Around happy hour, the Fandago mascots crashed the place. I didnt know they had mascots. One looks like a Chinese dragon; the other, a paper sack. I don't know, but they gave me some free koozies.


Speaking of free, the Highball happy hour party was sponsored by PlayStation 3, so I got a free T-shirt for some game called "StarHawk." Although I know nothing about the game, I like the shirt — mainly because it's not black. The other two free shirts I got upon check-in were black. It's a terrible color on me. But no, you can't have them.

Finally, while waiting for "Centipede," I got to test Mitsubishi's new 3-D TV, via scenes from the '80s schlock Western, "Comin' at Ya!" The movie looks fun; as for the TV, save your money. —Rod Lott




by Rod Lott 09.23.2011 2 years ago
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Fantastic Fest: 'The Human Centipede II (Full Sequence)'

Oh. My. God.

I can't imagine a more appropriate movie to serve as Fantastic Fest's official opener than "The Human Centipede II (Full Sequence)," a near-immediate sequel to the instant cult hit that entered the pop-culture lexicon before it even saw release.

Last night's 9 p.m. crowd was pumped, but perhaps not quite primed, for whatever in-attendance writer/director/producer Tom Six had conjured up this time. Anyone who has read my original review of the first "Centipede" may recall that I think that film's events weren't as graphic as everyone expected — that they could've been much worse.

Well, welcome to the "much worse." But more on that in a moment.

Awaiting each viewer was an official "Human Centipede II" Survival Kit, a branded barf bag containing a staple remover and a peppermint. I ate the peppermint.

We also each received a "Human Centipede II" T-shirt, bearing the pun tagline, "The Deuce Is Loose." Anyone who didn't get the reference would within 90 minutes. Naturally, the shirt is brown. No, you can't have it.

Before the show, FF and Alamo Drafthouse founder Tim League coerced lil' "Lord of the Rings" star Elijah Wood to join him onstage from his spot in the audience. Wood complied, soon giving way to an all-audience re-creation of the actor's now-infamous "Puppet Master" dance from kiddie show "Yo Gabba Gabba!" The sight was surreal, especially since — this being the Alamo — subliminal shots of exploding heads from "Scanners" and the like made their way into the footage before taking over completely.






Then we experienced the movie. When Six promoted the original film by saying the sequel would make it look like "My Little Pony" by comparison, that wasn't just a good soundbite. Part two makes part one look positively innocent. To Six's credit, he didn't simply remake his own movie. Instead, he completely flipped it and went meta.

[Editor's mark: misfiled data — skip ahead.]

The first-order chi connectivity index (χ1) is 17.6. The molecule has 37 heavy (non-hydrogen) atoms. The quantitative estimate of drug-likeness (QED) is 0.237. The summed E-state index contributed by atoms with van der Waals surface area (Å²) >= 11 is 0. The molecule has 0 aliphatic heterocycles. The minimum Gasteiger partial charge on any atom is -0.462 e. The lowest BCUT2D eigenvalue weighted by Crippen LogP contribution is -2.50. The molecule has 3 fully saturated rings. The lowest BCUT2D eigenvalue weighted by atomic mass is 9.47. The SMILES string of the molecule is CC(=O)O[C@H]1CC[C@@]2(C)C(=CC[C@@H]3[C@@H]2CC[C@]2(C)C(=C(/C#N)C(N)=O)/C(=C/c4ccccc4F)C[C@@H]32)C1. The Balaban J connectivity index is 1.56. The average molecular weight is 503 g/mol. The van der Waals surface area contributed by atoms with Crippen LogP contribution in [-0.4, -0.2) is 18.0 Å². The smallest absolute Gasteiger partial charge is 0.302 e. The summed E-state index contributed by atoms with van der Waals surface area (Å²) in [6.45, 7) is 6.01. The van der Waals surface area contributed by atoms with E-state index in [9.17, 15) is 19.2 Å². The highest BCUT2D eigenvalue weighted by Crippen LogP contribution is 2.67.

"THC II" begins with Martin (newcomer Laurence R. Harvey), a sweaty, bug-eyed, obese parking garage attendant in London, watching the tail end of the first "THC" on his laptop at work. When it's over, he watches it again. He's obsessed with it, to the point that he keeps a scrapbook of the film hidden underneath his bed, as if it were porn.

Martin doesn't utter a word. He doesn't need to. His story is so simple — a lifetime of abuse and ridicule — that he doesn't have to. The gist of "THC II" is that he begins to wonder about testing the movie's "100% Medically Accurate" advertising claim, so he seeks out some unwilling test subjects from the labyrinthian parking garage. Whereas the movie's Dr. Heiter had but three victims, Martin seeks a dirty dozen.

Whereas the first film was clean and antiseptic in look and design, this sequel is bleak and grimy. Whereas the first film was in color, this sequel is in black-and-white — except for one scene, à la the girl in the red dress from Steven Spielberg's "Schindler's List," but I leave it to your imagination. Whereas the first film showed next to nothing, this sequel shows everything. I do think it goes too far, and from a guy like me who has a strong tolerance for horror, that's saying something. (However, I should note that most of the audience members were more troubled by a pre-show short of a medical education film about the vasectomy procedure, step by scissoring step.)

I'm still processing "THC II." Six has made the darkest of black comedies, set in "Eraserhead"-type surroundings of societal misery, and then stitched on a Grand Guignol grand finale that had many unsure whether to laugh or recoil, so they did both. Harvey gives a remarkably brave performance; we alternately feel sorry for him and want to kill him. I think I liked the movie — it's arty, clever and unique — but so much of its third act crosses the line that the angel on my shoulder tells me I shouldn't. You'll never look at sandpaper the same way again.

Actually, the afterward appearance of Six, Harvey and four lovely centipede segments onstage took some of the sting out of it. There's a reason why they call it "special effects." Those butts sure looked real to me.

The highlight of the Q-and-A was when League asked Six about how he found Harvey, who resembles Alfred Hitchcock by way of Batman comics' The Penguin. Six said Harvey walked into auditions, "and then I asked him to rape a chair. He went at it full-force." And the rest is cinema history. —Rod Lott